PC fight to preserve Bill 124 dominates opening night of nursing association AGM 
Alexis Wright/The Pointer

PC fight to preserve Bill 124 dominates opening night of nursing association AGM 

The annual general meeting for one of Ontario’s largest nurses’ associations opened with jubilant cheering and standing ovations for provincial opposition leaders who showed up to celebrate the work of these crucial healthcare providers, while criticizing the PC government’s ongoing court fight to uphold a wage cap for public sector workers—something already ruled unconstitutional in a previous court decision. 

Comments from all three leaders of the provincial opposition parties at the opening ceremony for the 98th annual general meeting of the Registered Nurses Association of Ontario (RNAO) received hefty applause and cheering from the audience of nursing professionals like RNs and graduating students from across the province. The annual meeting, which runs into the weekend, is themed ‘Change through Unity and Action’ and will see Ontario’s healthcare professionals discuss such topics as respect in the workplace; ending discrimination in the health sector, and of course, fighting for a fair wage for nurses who are facing unprecedented levels of burnout and resignations as the increasing stress of the job continues to be met by a provincial government refusing to pay them a fair wage—even after working through the gauntlet of the COVID-19 pandemic.


There was electric energy in the room during the opening night of the Registered Nurses Association of Ontario (RNAO) annual general meeting which began with a special performance by a DJ and dancers from Carnival Spice.

(Alexis Wright/The Pointer)


Leader of the NDP, MPP Marit Stiles, received a standing ovation after directing her attention at the PCs ongoing appeal to strike down a previous court decision that ruled its 2019 wage capping legislation, Bill 124, as unconstitutional, infringing on the right of public sector workers to freedom of association and collective bargaining. Stiles demanded the government withdraw its appeal, noting this ongoing court challenge is hampering Ontario’s healthcare sector from getting the nursing staff it desperately needs to keep hospitals and emergency rooms open across the province. 

“There is no question in my mind that the crisis in healthcare right now is a human resource crisis,” she said. “We believe that emergency rooms should stay open so that Ontarians can get care when they need it by having more staff available.”


MPP Marit Stiles became the leader of the Ontario NDP four months ago. Among the well wishes to nursing professionals, she and the two other opposition leaders wished those in the audience a safe and happy Pride weekend.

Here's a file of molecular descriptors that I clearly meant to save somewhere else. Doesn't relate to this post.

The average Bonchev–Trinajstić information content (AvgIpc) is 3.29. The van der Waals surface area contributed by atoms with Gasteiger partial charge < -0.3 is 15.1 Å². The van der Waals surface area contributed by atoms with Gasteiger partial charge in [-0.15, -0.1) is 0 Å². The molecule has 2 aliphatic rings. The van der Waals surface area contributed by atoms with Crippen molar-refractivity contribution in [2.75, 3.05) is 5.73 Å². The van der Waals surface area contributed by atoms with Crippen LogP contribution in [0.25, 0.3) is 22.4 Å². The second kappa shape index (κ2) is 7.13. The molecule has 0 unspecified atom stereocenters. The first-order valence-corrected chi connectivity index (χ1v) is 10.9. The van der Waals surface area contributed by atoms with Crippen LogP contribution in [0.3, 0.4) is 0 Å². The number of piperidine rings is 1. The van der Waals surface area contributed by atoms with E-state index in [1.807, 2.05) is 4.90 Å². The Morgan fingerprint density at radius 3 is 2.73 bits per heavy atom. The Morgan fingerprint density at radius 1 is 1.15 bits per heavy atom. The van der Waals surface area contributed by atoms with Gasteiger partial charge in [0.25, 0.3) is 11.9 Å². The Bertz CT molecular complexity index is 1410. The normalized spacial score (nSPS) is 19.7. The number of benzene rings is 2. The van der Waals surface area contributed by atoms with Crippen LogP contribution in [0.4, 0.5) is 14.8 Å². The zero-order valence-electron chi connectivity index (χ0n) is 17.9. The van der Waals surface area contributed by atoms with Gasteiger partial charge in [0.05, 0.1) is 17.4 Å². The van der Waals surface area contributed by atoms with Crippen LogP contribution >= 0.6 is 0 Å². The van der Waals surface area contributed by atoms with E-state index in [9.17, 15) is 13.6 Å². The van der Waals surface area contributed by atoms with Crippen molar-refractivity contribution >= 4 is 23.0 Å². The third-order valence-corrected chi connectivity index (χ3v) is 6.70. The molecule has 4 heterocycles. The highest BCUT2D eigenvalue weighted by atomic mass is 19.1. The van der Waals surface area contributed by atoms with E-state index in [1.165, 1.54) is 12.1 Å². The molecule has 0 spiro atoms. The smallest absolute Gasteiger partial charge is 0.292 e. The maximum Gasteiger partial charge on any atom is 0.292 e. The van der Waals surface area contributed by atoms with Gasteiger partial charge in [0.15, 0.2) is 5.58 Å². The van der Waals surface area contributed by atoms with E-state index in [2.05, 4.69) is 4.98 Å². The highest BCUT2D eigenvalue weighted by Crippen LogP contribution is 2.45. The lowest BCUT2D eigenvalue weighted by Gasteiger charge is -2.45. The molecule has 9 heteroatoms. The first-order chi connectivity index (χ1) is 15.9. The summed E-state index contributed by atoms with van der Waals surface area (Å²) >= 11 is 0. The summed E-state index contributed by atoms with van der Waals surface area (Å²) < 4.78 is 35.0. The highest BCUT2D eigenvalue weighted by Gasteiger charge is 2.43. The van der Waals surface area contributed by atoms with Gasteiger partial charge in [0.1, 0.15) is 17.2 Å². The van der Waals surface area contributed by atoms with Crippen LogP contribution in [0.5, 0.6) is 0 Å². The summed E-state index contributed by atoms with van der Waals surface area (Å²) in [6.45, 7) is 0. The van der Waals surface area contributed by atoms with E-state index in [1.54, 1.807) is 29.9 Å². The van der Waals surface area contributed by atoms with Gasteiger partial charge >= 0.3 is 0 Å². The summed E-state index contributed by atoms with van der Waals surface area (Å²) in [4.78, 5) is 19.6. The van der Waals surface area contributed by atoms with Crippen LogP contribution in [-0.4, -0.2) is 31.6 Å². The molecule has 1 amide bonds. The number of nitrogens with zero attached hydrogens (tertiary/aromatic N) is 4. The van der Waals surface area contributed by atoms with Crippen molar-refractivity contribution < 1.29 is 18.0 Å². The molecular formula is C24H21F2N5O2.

(Alexis Wright/The Pointer)


“We also believe in ending the appeal of the decision on Bill 124. It is not too late to stop taking nurses and other public sector workers to court and to give you the fairness and the respect that you deserve.”

In a November 2022 decision, Justice Markus Koehnen of the Ontario Superior Court of Justice found that Bill 124, Protecting a Sustainable Public Sector for Future Generations Act, 2019 infringed on rights protected under the Canadian Charter of Rights and Freedoms, declaring the law “void and of no effect”. The Bill capped public sector wage increases at 1 percent for three years when it was introduced in 2019. 

The PC government immediately signalled it would be appealing the decision. Court hearings for the appeal began this week. 

Ontario’s financial accountability officer estimated that should the law remain struck down, the government would owe public sector workers approximately $8.4 billion in back-pay over the next five years. The government has already paid out approximately $1 billion in lost wages following the court ruling to public sector unions, including the Ontario Nurses Association. 

The RNAO released a statement in December, describing the the PC government’s decision to appeal the ruling as “shameful”, noting the government  “failed to understand the magnitude of the nursing crisis facing the province’s health system”.

“I truly believe they are going to lose their appeal, but the cost to our healthcare system over the last few years to fight that fight in those courts to suppress those wages—we will be suffering as a result of that for many years,” Stiles said. 

The speech from Stiles was a stark contrast from that of Sylvia Jones, MPP for Dufferin–Caledon, Deputy Premier and Minister of Health. Jones did not mention the Bill, the PC appeal, or its detrimental effects on the healthcare system, which was already struggling with increasing workload pressures before things were exacerbated by the COVID 19 pandemic. 

“We are very fortunate to have some of the most dedicated and highly trained nurses in the world working right here. You step up, day in and day out, and keep communities across the province safe and healthy, and we cannot thank you enough for everything you do,” Jones said. “Over the last several years, we have made progress,” she claimed.

This progress is hard to see in Brampton and Mississauga as wait times for patients to be admitted to hospitals continue to rise. In July of last year, Health Quality Ontario data show that Brampton Civic had some of the longest wait times in the province, with patients spending an average of 25.3 hours in the waiting room before being admitted. That number has increased to 26 hours. The decline is more stark at Trillium Health Partners Credit Valley Hospital. In July 2022, patients were waiting an average of 28 hours. As of June 23, they are now waiting an average of 43.7 hours. THP’s Mississauga Hospital has seen marginal gains with patient waits declining from 23.7 hours to 23 on average.